Thanks Chuck, I think that, in the end - as with most large purchases, I'll have to compromise. The goal is probably to get as close to my fantasy as possible, while allowing reality to take over.

If things go well/as planned, I'll be living aboard by the spring at the latest and will start saving for repairs/upgrades while literally learning the ropes. Then I'll start putting some $ aside to possibly purchase a truly blue water vessel.

Also, I'm not necessarily 100% committed to a Pearson (although...), so I can still be somewhat open to other suggestions.

Thanks again,
Jack

chuck53 07-23-2011 01:21 PM

Jack,
You need to decide your priorities. If blue water sailing is something you really have your heart on, do you buy something affordable now that you can establish your sea legs on and then move up some years down the road or save your money until you can actually afford a blue water boat?
I'm guessing the first option would work best for you.
Get off the Pearson forum and go to either "General Discussion" or the "Boat Review and Purchase" forum and ask questions. What would be a good starter boat that you can live on for $25-30k. To get something in the mid 30 foot range, it's going to have to be fairly old and/or in rough shape.
I'm sure you can find a pretty decent 30' Catalina for that price and that is a very roomy boat for 30'.

veprjack 07-23-2011 01:55 PM

Thanks Chuck - by complete coincidence, I was just looking at a 30' Catalina Standard Rig for $19K - and right now it's moored about 300 yards from the slip I'd be at - talk about coincidence.

Yes - when I first posted, it was with the idea that I would DEFINITELY be buying a Pearson; but I should probably be more open to suggestions. Hey, I'd love to buy a 36' blue water boat right now - but would that be a good choice for me to learn on? And, as you pointed out, a 30 something blue water boat in my price range would be in tough shape!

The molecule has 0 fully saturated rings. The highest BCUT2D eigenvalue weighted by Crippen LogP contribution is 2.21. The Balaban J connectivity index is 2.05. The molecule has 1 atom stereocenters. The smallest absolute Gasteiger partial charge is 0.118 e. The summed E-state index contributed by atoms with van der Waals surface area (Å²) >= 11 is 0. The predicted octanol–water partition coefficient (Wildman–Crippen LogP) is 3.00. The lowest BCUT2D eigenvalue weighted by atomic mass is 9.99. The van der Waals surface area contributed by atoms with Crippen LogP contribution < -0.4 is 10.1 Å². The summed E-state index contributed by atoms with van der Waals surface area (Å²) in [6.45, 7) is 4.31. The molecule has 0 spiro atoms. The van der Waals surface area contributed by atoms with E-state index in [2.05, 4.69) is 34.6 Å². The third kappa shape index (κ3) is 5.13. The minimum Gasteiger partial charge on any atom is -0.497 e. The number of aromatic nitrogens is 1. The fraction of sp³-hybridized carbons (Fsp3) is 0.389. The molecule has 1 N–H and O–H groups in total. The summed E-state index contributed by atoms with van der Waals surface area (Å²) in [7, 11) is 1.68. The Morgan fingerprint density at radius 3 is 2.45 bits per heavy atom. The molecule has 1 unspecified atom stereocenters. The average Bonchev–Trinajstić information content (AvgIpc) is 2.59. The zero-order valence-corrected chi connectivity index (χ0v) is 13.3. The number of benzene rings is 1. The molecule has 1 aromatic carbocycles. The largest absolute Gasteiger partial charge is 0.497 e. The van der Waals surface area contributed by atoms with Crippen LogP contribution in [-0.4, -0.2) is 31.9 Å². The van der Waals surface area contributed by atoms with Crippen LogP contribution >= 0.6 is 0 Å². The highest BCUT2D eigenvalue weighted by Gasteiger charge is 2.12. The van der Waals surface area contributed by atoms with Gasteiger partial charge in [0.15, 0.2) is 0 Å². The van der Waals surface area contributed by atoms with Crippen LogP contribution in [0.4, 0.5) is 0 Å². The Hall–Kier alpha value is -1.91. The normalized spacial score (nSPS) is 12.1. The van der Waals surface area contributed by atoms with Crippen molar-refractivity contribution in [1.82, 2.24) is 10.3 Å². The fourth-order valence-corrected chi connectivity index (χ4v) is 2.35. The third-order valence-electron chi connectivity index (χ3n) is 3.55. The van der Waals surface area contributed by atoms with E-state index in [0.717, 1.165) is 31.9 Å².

Thanks again,
Jack

chuck53 07-23-2011 02:10 PM

Our first boat was a bare bones, 30' Catalina, we bought back in 1994 for $11,500. It was a great boat for our family and we sold it 4 years later for $11k. We then had a couple of power boats and now have returned to sailing with a much nicer, better equipped 34' Catalina.
That 30 could be just the starter boat you are looking for. If you think it is the right one for you, come back on the forum and you will get a lot of advice to help you navigate the whole purchasing process. Also, spend time on the Catalina 30 website. I can't tell you how helpful the C-34 website was during our search for a boat in answering the many questions I had about the boat.

veprjack 07-23-2011 02:22 PM

Thanks Chuck - I'll check out the forums you mentioned. Here's that listing on the Catalina 30' 1980 Catalina Standard Rig sailboat for sale in Massachusetts if you could take a quick look. Also, here's a couple of Pearsons that may be "project boats" for $12K 1972 Pearson P30 sailboat for sale in Massachusetts and $9K 1972 pearson 30 sailboat for sale in New Hampshire Both of these are less than an hour from my house!

chuck53 07-23-2011 02:33 PM

I like that C-30. Looks to be in good shape.
The first Pearson listed has an Atomic 4 gas engine. While the Atomic 4 basically had a good reputation, it is a gas engine and most sailors shy away from gas.
The second Pearson had no details so hard to make any judgements.

veprjack 07-23-2011 02:40 PM

Thanks Chuck - pretty much my opinion too. When I think about how so many boats I've looked at are scattered all over the world, it's Funny how that C-30 is only yards away from the slip I plan to rent... I'm not sure it's even still available but - Maybe it was meant to be - we'll see.

Now I'll jump off here and get on those other forums!

Thanks for your help - we'll keep meeting, I'm sure - and I'll let you know what I end up with!

Take care,
jack